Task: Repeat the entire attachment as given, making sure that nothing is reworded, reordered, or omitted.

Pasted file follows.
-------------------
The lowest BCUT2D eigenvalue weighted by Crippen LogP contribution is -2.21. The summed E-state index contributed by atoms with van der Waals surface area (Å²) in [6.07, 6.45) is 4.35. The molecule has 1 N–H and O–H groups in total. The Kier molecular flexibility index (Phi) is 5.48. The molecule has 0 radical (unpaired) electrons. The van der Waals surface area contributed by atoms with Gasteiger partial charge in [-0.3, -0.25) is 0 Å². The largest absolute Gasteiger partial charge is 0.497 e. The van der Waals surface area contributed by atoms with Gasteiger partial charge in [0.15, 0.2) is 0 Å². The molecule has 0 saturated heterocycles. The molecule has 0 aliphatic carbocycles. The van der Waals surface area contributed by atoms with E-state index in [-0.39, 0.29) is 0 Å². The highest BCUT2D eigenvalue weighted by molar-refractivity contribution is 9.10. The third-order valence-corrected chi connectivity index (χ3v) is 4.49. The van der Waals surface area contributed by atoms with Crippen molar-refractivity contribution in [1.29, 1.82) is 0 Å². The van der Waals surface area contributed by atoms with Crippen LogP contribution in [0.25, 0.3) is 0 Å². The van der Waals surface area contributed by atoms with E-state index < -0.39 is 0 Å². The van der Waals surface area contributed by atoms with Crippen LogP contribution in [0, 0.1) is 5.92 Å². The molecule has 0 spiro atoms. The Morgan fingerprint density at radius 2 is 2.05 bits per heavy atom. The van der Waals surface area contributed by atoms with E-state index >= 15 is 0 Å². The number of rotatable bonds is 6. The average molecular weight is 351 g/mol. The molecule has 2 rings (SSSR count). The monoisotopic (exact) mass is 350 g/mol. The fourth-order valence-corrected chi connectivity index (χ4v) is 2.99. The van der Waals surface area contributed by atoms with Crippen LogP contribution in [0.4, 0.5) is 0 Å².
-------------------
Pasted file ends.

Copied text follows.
The lowest BCUT2D eigenvalue weighted by Crippen LogP contribution is -2.21. The summed E-state index contributed by atoms with van der Waals surface area (Å²) in [6.07, 6.45) is 4.35. The molecule has 1 N–H and O–H groups in total. The Kier molecular flexibility index (Phi) is 5.48. The molecule has 0 radical (unpaired) electrons. The van der Waals surface area contributed by atoms with Gasteiger partial charge in [-0.3, -0.25) is 0 Å². The largest absolute Gasteiger partial charge is 0.497 e. The van der Waals surface area contributed by atoms with Gasteiger partial charge in [0.15, 0.2) is 0 Å². The molecule has 0 saturated heterocycles. The molecule has 0 aliphatic carbocycles. The van der Waals surface area contributed by atoms with E-state index in [-0.39, 0.29) is 0 Å². The highest BCUT2D eigenvalue weighted by molar-refractivity contribution is 9.10. The third-order valence-corrected chi connectivity index (χ3v) is 4.49. The van der Waals surface area contributed by atoms with Crippen molar-refractivity contribution in [1.29, 1.82) is 0 Å². The van der Waals surface area contributed by atoms with Crippen LogP contribution in [0.25, 0.3) is 0 Å². The van der Waals surface area contributed by atoms with E-state index < -0.39 is 0 Å². The van der Waals surface area contributed by atoms with Crippen LogP contribution in [0, 0.1) is 5.92 Å². The molecule has 0 spiro atoms. The Morgan fingerprint density at radius 2 is 2.05 bits per heavy atom. The van der Waals surface area contributed by atoms with E-state index >= 15 is 0 Å². The number of rotatable bonds is 6. The average molecular weight is 351 g/mol. The molecule has 2 rings (SSSR count). The monoisotopic (exact) mass is 350 g/mol. The fourth-order valence-corrected chi connectivity index (χ4v) is 2.99. The van der Waals surface area contributed by atoms with Crippen LogP contribution in [0.4, 0.5) is 0 Å².